The Student Academic and Counselling Board, or the SACB, is the student body that is responsible for maintaining an academic discourse in the campus and handling issues related to academics, and is often the first point of contact between the Dean (A) and the students.
The SACB was formed after rebooting the erstwhile Student Academic Council (SAC) that was dissolved by the Students’ Parliament on account of observed inefficacy. The SAC had a far larger number of members than the current SACB.
According to the SAC Restructuring Bill, 2015 approved by the Parliament, there are five members of the SACB. However, as of the publishing of this article, only three members’ names are public. These are Anirudh Dahiya, Ekansh Purohit and Sabuj Chattopadhyay. When contacted back in January, the SACB promised that the student community would be informed about some additional members soon. However, the same has not yet happened.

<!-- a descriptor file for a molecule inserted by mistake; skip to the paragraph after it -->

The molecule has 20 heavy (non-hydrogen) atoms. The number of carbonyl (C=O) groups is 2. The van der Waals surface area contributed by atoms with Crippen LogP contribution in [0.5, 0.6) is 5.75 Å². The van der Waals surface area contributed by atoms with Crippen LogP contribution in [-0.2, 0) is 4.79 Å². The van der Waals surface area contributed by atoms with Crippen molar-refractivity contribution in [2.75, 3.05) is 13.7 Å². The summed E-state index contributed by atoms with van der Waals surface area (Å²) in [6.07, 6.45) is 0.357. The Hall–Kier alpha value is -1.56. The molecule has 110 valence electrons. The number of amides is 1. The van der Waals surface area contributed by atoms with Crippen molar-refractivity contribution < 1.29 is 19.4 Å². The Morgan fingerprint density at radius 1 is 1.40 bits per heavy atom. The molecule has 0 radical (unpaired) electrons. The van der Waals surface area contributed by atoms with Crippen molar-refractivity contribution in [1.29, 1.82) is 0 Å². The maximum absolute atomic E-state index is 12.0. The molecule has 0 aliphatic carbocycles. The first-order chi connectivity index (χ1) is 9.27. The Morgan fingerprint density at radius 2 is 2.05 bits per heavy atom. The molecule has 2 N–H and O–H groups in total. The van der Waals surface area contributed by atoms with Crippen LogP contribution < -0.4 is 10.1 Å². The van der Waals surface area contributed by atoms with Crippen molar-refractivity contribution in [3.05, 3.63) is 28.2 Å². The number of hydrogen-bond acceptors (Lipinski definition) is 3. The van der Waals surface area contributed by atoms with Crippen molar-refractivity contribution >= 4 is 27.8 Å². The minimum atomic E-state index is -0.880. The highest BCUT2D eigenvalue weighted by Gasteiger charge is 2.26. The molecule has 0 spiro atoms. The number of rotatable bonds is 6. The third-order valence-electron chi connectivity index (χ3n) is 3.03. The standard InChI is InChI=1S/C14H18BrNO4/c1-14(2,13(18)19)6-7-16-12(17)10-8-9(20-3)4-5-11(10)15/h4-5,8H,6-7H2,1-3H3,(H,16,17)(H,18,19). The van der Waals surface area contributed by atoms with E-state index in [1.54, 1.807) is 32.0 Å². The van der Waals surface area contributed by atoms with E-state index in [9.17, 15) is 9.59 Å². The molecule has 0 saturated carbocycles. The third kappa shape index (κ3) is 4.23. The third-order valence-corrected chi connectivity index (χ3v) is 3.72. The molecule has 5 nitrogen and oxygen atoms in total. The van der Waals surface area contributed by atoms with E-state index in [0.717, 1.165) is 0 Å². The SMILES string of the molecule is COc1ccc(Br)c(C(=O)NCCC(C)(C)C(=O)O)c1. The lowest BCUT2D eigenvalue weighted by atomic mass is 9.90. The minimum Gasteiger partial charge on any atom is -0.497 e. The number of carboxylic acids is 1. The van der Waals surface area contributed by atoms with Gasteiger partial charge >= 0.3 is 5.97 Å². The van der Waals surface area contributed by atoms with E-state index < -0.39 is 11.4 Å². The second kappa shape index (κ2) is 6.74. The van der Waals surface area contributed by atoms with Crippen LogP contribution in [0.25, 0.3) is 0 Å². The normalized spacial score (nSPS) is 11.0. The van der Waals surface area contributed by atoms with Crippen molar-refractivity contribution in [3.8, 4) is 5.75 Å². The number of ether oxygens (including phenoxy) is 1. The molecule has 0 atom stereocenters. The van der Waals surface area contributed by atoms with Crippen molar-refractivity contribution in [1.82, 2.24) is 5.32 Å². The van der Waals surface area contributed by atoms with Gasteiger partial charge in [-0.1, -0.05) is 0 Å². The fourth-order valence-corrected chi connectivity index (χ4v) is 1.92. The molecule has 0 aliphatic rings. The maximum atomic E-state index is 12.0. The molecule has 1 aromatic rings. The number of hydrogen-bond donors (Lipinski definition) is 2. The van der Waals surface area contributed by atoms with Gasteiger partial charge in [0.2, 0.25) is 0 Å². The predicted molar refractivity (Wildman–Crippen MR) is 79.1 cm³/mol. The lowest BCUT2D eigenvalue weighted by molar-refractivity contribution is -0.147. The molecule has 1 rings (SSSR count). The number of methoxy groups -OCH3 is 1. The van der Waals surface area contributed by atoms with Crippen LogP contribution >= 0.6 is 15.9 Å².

As can be observed, the SACB may be below its required and expected strength. The reason for this, apart from mere laziness on the part of the current members, is that there is no “age of retirement”, so to speak, for the members of the SACB. While for single degree students this may not be a problem, it was observed that dual degree students ended up holding their position(s) within the SACB much beyond their initial interest would allow them to. This was seen when, in the whole of the Monsoon 2017 semester, there were two members, Arjit Srivastava and Rohan Bhatial, occupying space within the SACB without even being present on the campus (which surprisingly isn’t a requirement). Even among the current members, we see Sabuj who, while being available on the campus, does not involve himself in SACB work and has long overstayed his usefulness.
The SACB must strongly deal internally with non performing members. They must also recruit members from the newer batches, which is lacking at this point in time.
The help cells, which involves student volunteers helping students of the first year academically, it was observed, are running satisfactorily on the part of the SACB. However, student interest remains a problem.
Student counselling committee, is a committee that was formed by an initiative of the Students’ Parliament 2013-14. Such a committee, is however, currently non existent, even though its coordination is mentioned as one of the functions of the SACB in its own bill.